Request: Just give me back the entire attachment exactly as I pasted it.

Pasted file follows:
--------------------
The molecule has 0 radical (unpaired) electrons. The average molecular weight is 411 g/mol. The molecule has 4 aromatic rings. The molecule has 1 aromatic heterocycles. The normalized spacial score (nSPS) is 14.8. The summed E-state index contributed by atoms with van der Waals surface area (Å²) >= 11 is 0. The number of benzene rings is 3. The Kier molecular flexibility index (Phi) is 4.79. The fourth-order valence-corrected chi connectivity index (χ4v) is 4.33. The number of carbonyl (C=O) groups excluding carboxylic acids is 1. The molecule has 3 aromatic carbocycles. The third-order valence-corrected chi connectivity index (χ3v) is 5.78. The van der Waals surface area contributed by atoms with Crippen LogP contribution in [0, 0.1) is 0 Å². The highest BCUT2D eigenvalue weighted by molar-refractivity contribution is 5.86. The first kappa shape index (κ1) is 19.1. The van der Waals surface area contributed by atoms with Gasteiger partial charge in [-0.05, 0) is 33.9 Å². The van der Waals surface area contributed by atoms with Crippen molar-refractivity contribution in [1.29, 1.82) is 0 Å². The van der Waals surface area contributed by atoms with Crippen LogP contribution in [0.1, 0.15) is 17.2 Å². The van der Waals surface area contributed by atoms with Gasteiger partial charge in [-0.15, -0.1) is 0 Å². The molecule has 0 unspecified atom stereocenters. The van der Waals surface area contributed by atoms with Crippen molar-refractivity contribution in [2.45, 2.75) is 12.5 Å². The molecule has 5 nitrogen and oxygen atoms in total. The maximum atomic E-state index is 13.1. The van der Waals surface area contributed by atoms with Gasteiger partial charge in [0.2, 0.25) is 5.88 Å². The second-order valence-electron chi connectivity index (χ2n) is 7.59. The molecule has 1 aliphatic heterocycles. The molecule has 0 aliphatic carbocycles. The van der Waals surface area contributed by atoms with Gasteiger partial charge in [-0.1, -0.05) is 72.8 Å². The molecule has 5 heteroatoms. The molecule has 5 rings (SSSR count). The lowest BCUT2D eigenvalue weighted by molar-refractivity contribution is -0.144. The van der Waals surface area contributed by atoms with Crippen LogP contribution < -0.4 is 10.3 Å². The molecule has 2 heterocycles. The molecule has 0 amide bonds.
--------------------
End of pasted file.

The molecule has 0 radical (unpaired) electrons. The average molecular weight is 411 g/mol. The molecule has 4 aromatic rings. The molecule has 1 aromatic heterocycles. The normalized spacial score (nSPS) is 14.8. The summed E-state index contributed by atoms with van der Waals surface area (Å²) >= 11 is 0. The number of benzene rings is 3. The Kier molecular flexibility index (Phi) is 4.79. The fourth-order valence-corrected chi connectivity index (χ4v) is 4.33. The number of carbonyl (C=O) groups excluding carboxylic acids is 1. The molecule has 3 aromatic carbocycles. The third-order valence-corrected chi connectivity index (χ3v) is 5.78. The van der Waals surface area contributed by atoms with Crippen LogP contribution in [0, 0.1) is 0 Å². The highest BCUT2D eigenvalue weighted by molar-refractivity contribution is 5.86. The first kappa shape index (κ1) is 19.1. The van der Waals surface area contributed by atoms with Gasteiger partial charge in [-0.05, 0) is 33.9 Å². The van der Waals surface area contributed by atoms with Crippen molar-refractivity contribution in [1.29, 1.82) is 0 Å². The van der Waals surface area contributed by atoms with Crippen LogP contribution in [0.1, 0.15) is 17.2 Å². The van der Waals surface area contributed by atoms with Gasteiger partial charge in [-0.15, -0.1) is 0 Å². The molecule has 0 unspecified atom stereocenters. The van der Waals surface area contributed by atoms with Crippen molar-refractivity contribution in [2.45, 2.75) is 12.5 Å². The molecule has 5 nitrogen and oxygen atoms in total. The maximum atomic E-state index is 13.1. The van der Waals surface area contributed by atoms with Gasteiger partial charge in [0.2, 0.25) is 5.88 Å². The second-order valence-electron chi connectivity index (χ2n) is 7.59. The molecule has 1 aliphatic heterocycles. The molecule has 0 aliphatic carbocycles. The van der Waals surface area contributed by atoms with Gasteiger partial charge in [-0.1, -0.05) is 72.8 Å². The molecule has 5 heteroatoms. The molecule has 5 rings (SSSR count). The lowest BCUT2D eigenvalue weighted by molar-refractivity contribution is -0.144. The van der Waals surface area contributed by atoms with Crippen LogP contribution < -0.4 is 10.3 Å². The molecule has 2 heterocycles. The molecule has 0 amide bonds.